Modi’s Africa odyssey: Raising the Bar

2016 is set to be the year of Africa for India’s diplomacy, with Narendra Modi heading on the first-ever four-nation tour by an Indian prime minister to the continental Africa in decades. PM Modi’s visit, preceded by President Pranab Mukherjee’s visits to Ghana, Cote D’Ivoire and Namibia and Vice-President Hamid Ansari’s trips to Morocco and Tunisia, has raised the bar for India’s diplomatic outreach to Africa, and underscores the emergence of the resurgent continent as an important pole in the country’s foreign policy calculus.
The clichéd narrative of competition and rivalry between India and China in Africa is a tad overplayed as the two Asian powers have different core strengths and models of engaging Africa. India can’t possibly surpass China in terms of trade volumes in the near term, but Modi’s visit to the four African countries is meant to signal that India is raising the game and is ready to match its rhetoric with resources and core strengths to expand and transform a mutually empowering partnership with the renascent continent.

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Building South-South Digital Bridge: Pan-African e-Network

It’s a digital bridge connecting the two emerging growth poles of the world in a transformational project of mutual empowerment and resurgence. Blending technology, innovation and creative diplomacy with the overarching project of socio-economic transformation and sustainable development, the Pan-African e-Network is bridging the digital divide across the African continent and is bringing tele-medicine and tele-education to the African people living thousands of miles away by linking them to premier educational institutions and super-specialty hospitals in India.

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From Dar to Delhi: Tanzania President in India, focus on business

With months to go before the third India-Africa Forum Summit, New Delhi is putting its Africa diplomacy into high gear as it rolls out the red carpet for Tanzania’s President Jakaya Mrisho Kikwete.

The Tanzanian leader, accompanied by a high-level delegation, including ministers and senior officials, will be in India on a five-day visit starting June 17.

Bolstering infrastructure through soft loans has been the overriding focus of India’s diplomatic outreach to the East African nation. The Indian government extended a Line of Credit (LOC) of US$ 40 million for supply of tractors and agricultural equipment in June 2009 and another LOC of US$ 36.56 million for supply of Ashok Leyland trucks to Tanzania. During Prime Minister Manmohan Singh’s visit to Tanzania in 2011, India unveiled another LOC of US$ 178.125 million for the development of water supply projects.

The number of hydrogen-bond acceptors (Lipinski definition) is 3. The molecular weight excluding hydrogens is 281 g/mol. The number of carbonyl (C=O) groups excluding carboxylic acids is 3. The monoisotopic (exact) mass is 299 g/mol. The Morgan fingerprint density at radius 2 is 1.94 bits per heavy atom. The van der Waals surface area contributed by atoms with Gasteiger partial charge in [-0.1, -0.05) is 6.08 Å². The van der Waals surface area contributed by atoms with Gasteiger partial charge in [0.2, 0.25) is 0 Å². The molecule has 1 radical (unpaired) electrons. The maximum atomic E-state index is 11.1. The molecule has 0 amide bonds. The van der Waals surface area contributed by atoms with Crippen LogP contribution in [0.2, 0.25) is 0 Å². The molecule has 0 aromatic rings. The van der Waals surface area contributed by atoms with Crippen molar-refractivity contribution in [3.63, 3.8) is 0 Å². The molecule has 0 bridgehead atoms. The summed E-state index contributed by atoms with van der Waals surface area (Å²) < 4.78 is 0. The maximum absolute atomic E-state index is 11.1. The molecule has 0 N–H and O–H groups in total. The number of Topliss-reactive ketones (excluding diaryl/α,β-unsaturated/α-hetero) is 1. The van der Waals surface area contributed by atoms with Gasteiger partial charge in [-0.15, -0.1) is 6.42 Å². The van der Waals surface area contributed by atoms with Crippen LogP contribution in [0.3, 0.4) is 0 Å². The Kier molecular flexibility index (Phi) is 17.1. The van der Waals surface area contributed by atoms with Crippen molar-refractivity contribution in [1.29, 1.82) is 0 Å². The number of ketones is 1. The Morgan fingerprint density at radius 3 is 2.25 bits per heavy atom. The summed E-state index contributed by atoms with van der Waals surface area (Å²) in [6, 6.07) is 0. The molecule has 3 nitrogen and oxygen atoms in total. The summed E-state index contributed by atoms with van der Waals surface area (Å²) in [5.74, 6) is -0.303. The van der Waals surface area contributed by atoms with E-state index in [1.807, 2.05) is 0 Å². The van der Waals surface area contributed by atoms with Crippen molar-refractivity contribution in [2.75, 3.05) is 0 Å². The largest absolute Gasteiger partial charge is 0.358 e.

The 50,000-strong Indian community forms an enduring bridge between the two countries.

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India’s enhanced Africa diplomacy takes off, with Tanzania & S. Africa

The Narendra Modi government has flagged off its enhanced Africa diplomacy, which will be telescoped in India’s External Affairs Minister Sushma Swaraj’s first bilateral visit to two key partners of New Delhi in the resurgent African continent – Tanzania and South Africa. The forthcoming African safari of Mrs Swaraj will cohere the trinity of India’s engagement with Africa that pivots around three Ts: Trade, Training and Technology.
The minister’s interactions with her counterparts in Dar es Salaam and Pretoria are going to focus primarily on stepping up bilateral relations across the spectrum, but will also involve some preliminary consultations on the evolving agenda of the third edition of the India-Africa Forum Summit (IAFS-III) in New Delhi later this year. This will be the Modi government’s first summit-level interaction with the leaders of African countries, and promises to be bigger and grander than the previous two summits in New Delhi and Addis Ababa.
The March 28-31 visit of Mrs Swaraj, which was formally announced by Syed Akbaruddin, the spokesperson of India’s external affairs ministry on March 20, will be watched closely in the continent as this will signal the Modi government’s desire to raise the bar for this vibrant multi-faceted relationship that some feel was not given enough attention during the first few months of the new Indian government.

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India-Africa summit: Making Ideas Work

Resurgence, Renewal and Renaissance. Democracy, Development, and Demographic Dividend. Trade, Technology and Training. 2015 promises to be a year when the narratives of a rising India and Afro-optimism are set to intersect, and impart a fresh resonance to the emerging vocabulary of the multi-faceted India-Africa engagement. The increasing convergence of interests, values and a burgeoning web of win-win opportunities will be crystallised in the third India-Africa Forum Summit New Delhi will host later this year. This will be the first India-Africa summit to be hosted by the Narendra Modi government, and will reflect the mantra of “skill, scale and speed” in dynamic and evolving relations between the two growth poles of the world.

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